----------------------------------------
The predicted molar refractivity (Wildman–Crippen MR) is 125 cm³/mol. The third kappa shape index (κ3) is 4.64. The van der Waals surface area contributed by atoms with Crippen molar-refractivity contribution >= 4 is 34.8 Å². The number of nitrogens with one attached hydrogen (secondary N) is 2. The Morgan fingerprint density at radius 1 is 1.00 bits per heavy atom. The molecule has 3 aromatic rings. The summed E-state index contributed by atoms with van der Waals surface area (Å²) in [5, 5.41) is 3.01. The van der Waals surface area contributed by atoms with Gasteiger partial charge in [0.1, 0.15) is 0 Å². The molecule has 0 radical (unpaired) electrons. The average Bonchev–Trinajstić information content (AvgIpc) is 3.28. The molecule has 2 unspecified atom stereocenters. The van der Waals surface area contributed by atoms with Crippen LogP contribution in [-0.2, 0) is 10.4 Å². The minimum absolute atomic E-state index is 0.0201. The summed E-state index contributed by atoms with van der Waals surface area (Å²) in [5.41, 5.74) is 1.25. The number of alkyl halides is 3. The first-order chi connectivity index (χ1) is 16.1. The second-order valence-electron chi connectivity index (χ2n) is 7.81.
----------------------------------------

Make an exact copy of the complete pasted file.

The predicted molar refractivity (Wildman–Crippen MR) is 125 cm³/mol. The third kappa shape index (κ3) is 4.64. The van der Waals surface area contributed by atoms with Crippen molar-refractivity contribution >= 4 is 34.8 Å². The number of nitrogens with one attached hydrogen (secondary N) is 2. The Morgan fingerprint density at radius 1 is 1.00 bits per heavy atom. The molecule has 3 aromatic rings. The summed E-state index contributed by atoms with van der Waals surface area (Å²) in [5, 5.41) is 3.01. The van der Waals surface area contributed by atoms with Gasteiger partial charge in [0.1, 0.15) is 0 Å². The molecule has 0 radical (unpaired) electrons. The average Bonchev–Trinajstić information content (AvgIpc) is 3.28. The molecule has 2 unspecified atom stereocenters. The van der Waals surface area contributed by atoms with Crippen LogP contribution in [-0.2, 0) is 10.4 Å². The minimum absolute atomic E-state index is 0.0201. The summed E-state index contributed by atoms with van der Waals surface area (Å²) in [5.41, 5.74) is 1.25. The number of alkyl halides is 3. The first-order chi connectivity index (χ1) is 16.1. The second-order valence-electron chi connectivity index (χ2n) is 7.81.